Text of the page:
Hunger and malnutrition is the gravest single threat to the world's public healthand malnutrition is by far the biggest contributor tochild mortality,present in half of allcases. Underweight births and inter-uterine growth restrictions cause 2.2 million childdeaths a year. Poor or non-existent breastfeeding causes another 1.4 million. Other deficiencies, such as lack of vitamin A or zinc, for example, account for 1 million.Malnutrition is estimated to contribute to more than one third of all child deaths, althoughit is rarely listed as the direct cause. Lack of access to highly nutritious foods, especiallyin the present context of rising food prices, is a common cause of malnutrition. Poor feeding practices, such as inadequate breastfeeding, offering the wrong foods, and notensuring that the child gets enough nutritious food, contribute to malnutrition. Infection – particularly frequent or persistent diarrhea, pneumonia, measles and malaria – alsoundermines a child's nutritional status.Malnutrition is a general term for amedical conditioncaused by an improper or insufficientdiet. It most often refers to undernutrition resulting from inadequateconsumption, poor absorption, or excessive loss of nutrients, but the term can alsoencompassovernutrition, resulting from overeating or excessive intake of specificnutrients. An individual will experience malnutrition if the appropriate amount of, or quality of nutrientscomprising ahealthy dietare not consumed for an extended period of time. An extended period of malnutrition can result instarvation,disease, and infection.
Undernutrition is the lack of sufficient nutrients to maintain healthy bodilyfunctions and is typically associated withextreme povertyin economicallydevelopingcountries. It is a common cause of reduced intelligencein parts of the world affected byfamine.Malnutrition is the result of inappropriatedieting,overeatingor the absence of a"balanced diet". (eg. as indicated by increasing levels of obesity).As of 2008, malnutrition continues to be a worldwide problem, particularly inlesser developed countries. According to theFood and Agriculture Organizationof theUnited Nations, "850 million people worldwide were undernourished in 1999 to 2005,the most recent years for which figures are available" and the number of malnourished people has recently been increasing. Malnutrition can also be a result of unhealthy bodiesnot being able to retain the micronutrients and protein included in their diets. An orangeawareness ribbonis used to raise awareness of malnutrition in the world. The FAOcalculates undernourishment by comparing the amount of food available in a country atnational level with how many people live in the country.The number of undernourished people (million) in 2001-2003, according to Foodand Agriculture of the UN are the following arranged from highest to lowest; India with217 million, China with 150 million, Bangladesh with 43.1 million, Democratic Republicof Congo with 37.0 million, Pakistan with 35.2 million, Ethiopia with 31.5 million,Tanzania with 16.1 million, Philippines with 15.2 million, Brazil with 14.4 million,Indonesia with 13.8 million, Vietnam with 13.8 million, Thailand with 13.4 million, Nigeria with 11.5 million, Kenya with 9.7 million, Sudan with 8.8 million, Mozambiquewith 8.3 million, North Korea with 7.9 million, Yemen and Madagascar with 7.1 million,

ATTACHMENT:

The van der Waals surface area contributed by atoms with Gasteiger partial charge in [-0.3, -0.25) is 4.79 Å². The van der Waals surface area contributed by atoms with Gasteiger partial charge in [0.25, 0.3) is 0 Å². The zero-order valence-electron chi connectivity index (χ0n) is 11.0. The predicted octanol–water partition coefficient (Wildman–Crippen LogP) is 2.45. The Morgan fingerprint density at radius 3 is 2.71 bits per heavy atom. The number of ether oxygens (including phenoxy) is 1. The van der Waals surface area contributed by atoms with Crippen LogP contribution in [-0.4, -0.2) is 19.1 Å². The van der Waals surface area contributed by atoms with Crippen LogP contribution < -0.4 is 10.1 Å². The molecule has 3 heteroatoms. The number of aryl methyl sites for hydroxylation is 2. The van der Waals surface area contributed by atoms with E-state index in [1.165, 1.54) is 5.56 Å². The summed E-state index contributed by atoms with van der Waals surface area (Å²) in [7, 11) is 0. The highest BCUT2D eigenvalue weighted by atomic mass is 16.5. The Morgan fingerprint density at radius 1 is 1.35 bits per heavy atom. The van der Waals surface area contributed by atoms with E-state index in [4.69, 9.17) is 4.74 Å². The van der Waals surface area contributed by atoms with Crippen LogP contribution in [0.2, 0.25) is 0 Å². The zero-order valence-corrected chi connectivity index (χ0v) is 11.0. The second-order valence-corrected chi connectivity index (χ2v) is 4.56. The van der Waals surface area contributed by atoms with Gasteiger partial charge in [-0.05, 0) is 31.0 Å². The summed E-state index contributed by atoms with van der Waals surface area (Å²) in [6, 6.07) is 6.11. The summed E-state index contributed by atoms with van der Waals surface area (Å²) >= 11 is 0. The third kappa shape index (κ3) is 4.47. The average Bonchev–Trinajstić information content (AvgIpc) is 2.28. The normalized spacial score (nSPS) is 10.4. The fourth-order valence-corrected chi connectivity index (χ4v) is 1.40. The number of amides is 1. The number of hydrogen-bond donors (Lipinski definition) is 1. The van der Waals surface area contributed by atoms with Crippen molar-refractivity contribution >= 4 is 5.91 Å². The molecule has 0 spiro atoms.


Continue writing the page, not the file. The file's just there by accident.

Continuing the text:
Colombia with 5.9 million, Zimbabwe with 5.7 million, Mexico and Zambia with 5.1million, and Angola with 5 million. This table measures "undernourishment", as defined byFAO, and represents the number of people consuming (on average for years 2001 to2003) less than the minimum amount of food energy (measured in kilocalories per capita per day) necessary for the average person to stay in good health while performing light physical activity.Some environmentalists claim that the fundamental issue causing malnutrition isthat thehuman population exceedsthe Earth'scarrying capacity; however,Food Firstraises the issue of food sovereigntyand claims that every country (with the possibleminor exceptions of some city-states) has sufficient agricultural capacity to feed its own people, but that the "free trade" economic order associated with such institutions as theInternational Monetary Fund(IMF) and theWorld Bank prevent this from happening. Atthe other end of the spectrum, the World Bank itself claims to be part of the solution tomalnutrition, asserting that the best way for countries to succeed in breaking the cycle of poverty and malnutrition is to build export-led economies that will give them thefinancial means to buy foodstuffs on the world market.One policy adopted in recent decades to alleviate world malnutrition isfood aid,i.e. the physical donation of food from rich to poor countries. From the rich donor countries' point of view, this is a suitable way to reduce excess supply created bydomesticagricultural subsidies,stabilizing farm prices in rich countries, even if the costof supplying the food to its final beneficiaries is often disproportionately high. Food aidmay be provided for short-term emergencies (natural disasterslike earthquakes, tsunamis,